Plaintiff contends the court erred in dismissing the action as to defendant Greenspun. He claims that as defendant was a resident of Nevada and service of summons and complaint could not be made on him for 3 years, 4 months, and 13 days, the case falls within the express exception to the five-year rule under section 583 of the Code of Civil Procedure; that to include this period as part of the five years was an abuse of the court's discretion.
Section 583 of the Code of Civil Procedure in pertinent part provides:
‘Any action heretofore or hereafter commenced shall be dismissed by the court in which the same shall have been commenced or to which it may be transferred on motion of the defendant, after due notice to plaintiff or by the court upon its own motion, unless such action is brought to trial within five years after the plaintiff has filed his action, except where the parties have filed a stipulation in writing that the time may be extended and except where it be shown that the defendant has been absent from the State or concealed therein and his whereabouts unknown to plaintiff and not discoverable to said plaintiff upon due diligence, in which event said period of absence or concealment shall not be a part of said five-year period. When, however, such defendant has, or has had, an attorney of record for a sufficient time to enable the action to have been tried if the plaintiff had acted with due diligence, such period of absence or concealment shall be a part of said five-year period.’ (Emphasis added.)
There is no issue as to a written stipulation extending the time of trial beyond the five-year period since no such stipulation was ever entered into.
Section 583 is mandatory when applicable. Andersen v. Superior Court, 187 Cal. 95, 97, 200 P. 963. The statute does not contemplate excluding from the five-year period the time necessary for the service of process, disposing of demurrers, amendment of pleadings, or the usual and reasonable time consumed in waiting for a trial date. Continental Pacific Lines v. Superior Court, 142 Cal.App.2d 744, 750, 299 P.2d 417; O'Donnell v. City and County of San Francisco, 147 Cal.App.2d 63, 65–66, 304 P.2d 852; DeMota v. Superior Court, 130 Cal.App.2d 58, 62, 278 P.2d 537. See Berri v. Superior Court, 43 Cal.2d 856, 858, 279 P.2d 8. The fact that the action was once set for trial within the five-year period and then ordered off calendar on the court's own motion does not toll the five-year period within which the action must be brought to trial. Hastings v. Superior Court, 131 Cal.App.2d 255, 258, 280 P.2d 74.
Generally where it is shown that the defendant has been absent from the state the five-year period is tolled during the time of absence. Ojeda v. Municipal Court, 73 Cal.App.2d 226, 166 P.2d 49. However when the defendant has, or has had, ‘an attorney of record ‘for a sufficient time to enable the action to have been tried if the plaintiff had acted with due diligence’,' the time of absence does not toll the five-year period. Hunt v. United Artists Studio, 79 Cal.App.2d 619, 624, 180 p.2d 460, 463.
The determination of whether the plaintiff has been diligent in the prosecution of his action is in the discretion of the trial court. Wisler v. California State Board of Accountancy, 136 Cal.App.2d 79, 81, 288 P.2d 322; Ojeda v. Municipal Court, 73 Cal.App.2d 226, 231, 166 P.2d 49. Its determination will not be disturbed on review unless there has been a clear abuse of discretion. Gurst v. San Diego Transit System, 119 Cal.App.2d 51, 55, 258 P.2d 1109.
Valid service of summons was had on defendant on November 9, 1953. On December 21, 1953 defendant appeared in the action. At all times after that date he had an attorney of record. After the alias summons was served on defendant on November 9, 1953 plaintiff gave him until December 21, 1953 in which to plead. On that date defendant filed a demurrer to the complaint. Plaintiff stipulated that hearing on the demurrer be continued to January 29, 1954. On February 25, 1954 plaintiff filed a motion for leave to file an amended complaint. On March 5, 1954 he permitted the motion to go off calendar. He did not seek to restore it to the calendar until March 19, 1954. On March 24, 1954 leave to file the amended complaint was granted. Plaintiff did not give notice of the ruling until May 6, 1954. He then gave defendant until July 26, 1954 in which to plead to the amended complaint. Defendant filed a demurrer. On August 13, 1954 plaintiff permitted the hearing on the demurrer to be continued to September 8, 1954. On that date the demurrer was overruled. Plaintiff then gave defendant until October 20, 1954 to answer the amended complaint. On that date defendant filed his answer. Plaintiff did not file a memorandum for setting until December 8, 1954. Plaintiff did not at any time take any steps to have the action tried before the five-year period expired. He did not call the court's attention to the fact that if the action was not brought to trial within the five-year period it would be subject to dismissal. Sanford v. Superior Court, 111 Cal.App.2d 311, at page 313, 244 P.2d 463, at page 464 says:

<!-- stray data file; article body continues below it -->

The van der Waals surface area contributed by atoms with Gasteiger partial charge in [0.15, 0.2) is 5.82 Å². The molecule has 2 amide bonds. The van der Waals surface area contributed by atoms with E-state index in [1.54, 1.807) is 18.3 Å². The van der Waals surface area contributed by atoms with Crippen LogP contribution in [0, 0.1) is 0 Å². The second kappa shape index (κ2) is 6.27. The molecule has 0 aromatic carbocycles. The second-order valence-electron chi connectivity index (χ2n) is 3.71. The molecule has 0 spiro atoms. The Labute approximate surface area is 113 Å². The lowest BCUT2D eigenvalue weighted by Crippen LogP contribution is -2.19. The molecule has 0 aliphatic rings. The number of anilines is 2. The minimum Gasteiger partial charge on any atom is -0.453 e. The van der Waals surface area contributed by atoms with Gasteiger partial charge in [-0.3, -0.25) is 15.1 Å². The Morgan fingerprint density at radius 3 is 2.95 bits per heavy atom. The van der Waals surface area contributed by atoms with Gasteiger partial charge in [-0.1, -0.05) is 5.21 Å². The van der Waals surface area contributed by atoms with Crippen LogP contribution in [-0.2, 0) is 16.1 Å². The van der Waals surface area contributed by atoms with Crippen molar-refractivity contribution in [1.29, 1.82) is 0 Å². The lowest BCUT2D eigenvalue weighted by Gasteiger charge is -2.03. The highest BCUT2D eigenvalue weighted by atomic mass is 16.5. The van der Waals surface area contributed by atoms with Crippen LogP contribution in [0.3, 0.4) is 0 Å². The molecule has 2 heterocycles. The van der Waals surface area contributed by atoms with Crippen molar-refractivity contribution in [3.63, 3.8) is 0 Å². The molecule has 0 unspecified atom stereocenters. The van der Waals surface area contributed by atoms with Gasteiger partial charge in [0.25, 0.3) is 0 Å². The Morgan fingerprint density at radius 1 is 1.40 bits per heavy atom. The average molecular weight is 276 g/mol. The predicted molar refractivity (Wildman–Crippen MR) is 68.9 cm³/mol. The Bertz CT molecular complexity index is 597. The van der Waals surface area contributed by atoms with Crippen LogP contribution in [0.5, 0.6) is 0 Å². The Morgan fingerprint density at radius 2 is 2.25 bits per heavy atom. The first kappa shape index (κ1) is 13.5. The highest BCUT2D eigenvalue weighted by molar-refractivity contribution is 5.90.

‘Under rule 12 of the Superior Court Rules provision is made for advancing or specially setting a case for trial, which was obviously intended to cover cases where some reason exists for so doing. Although this procedure was available at all times, the appealing party failed to make such a request. After a long delay in filing the ordinary memorandum to set, he let the rest of the time expire without calling the urgency to the attention of the court or taking any steps whatever to bring the matter to a hearing within the required time. There is no showing that it was impossible for him to bring the matter to a hearing within that time, or that he was prevented from doing so by causes beyond his control, and the facts do not bring him within the exceptions relied on.’
Whether defendant had an attorney of record for a sufficient time to enable the action to have been tried if plaintiff had acted with due diligence was a question for the trial court. It cannot be said as a matter of law that plaintiff brought himself within the out-of-state exception on which he relies or that the trial court abused its discretion in granting the motion.
SHINN, P. J., and PARKER WOOD, J., concur.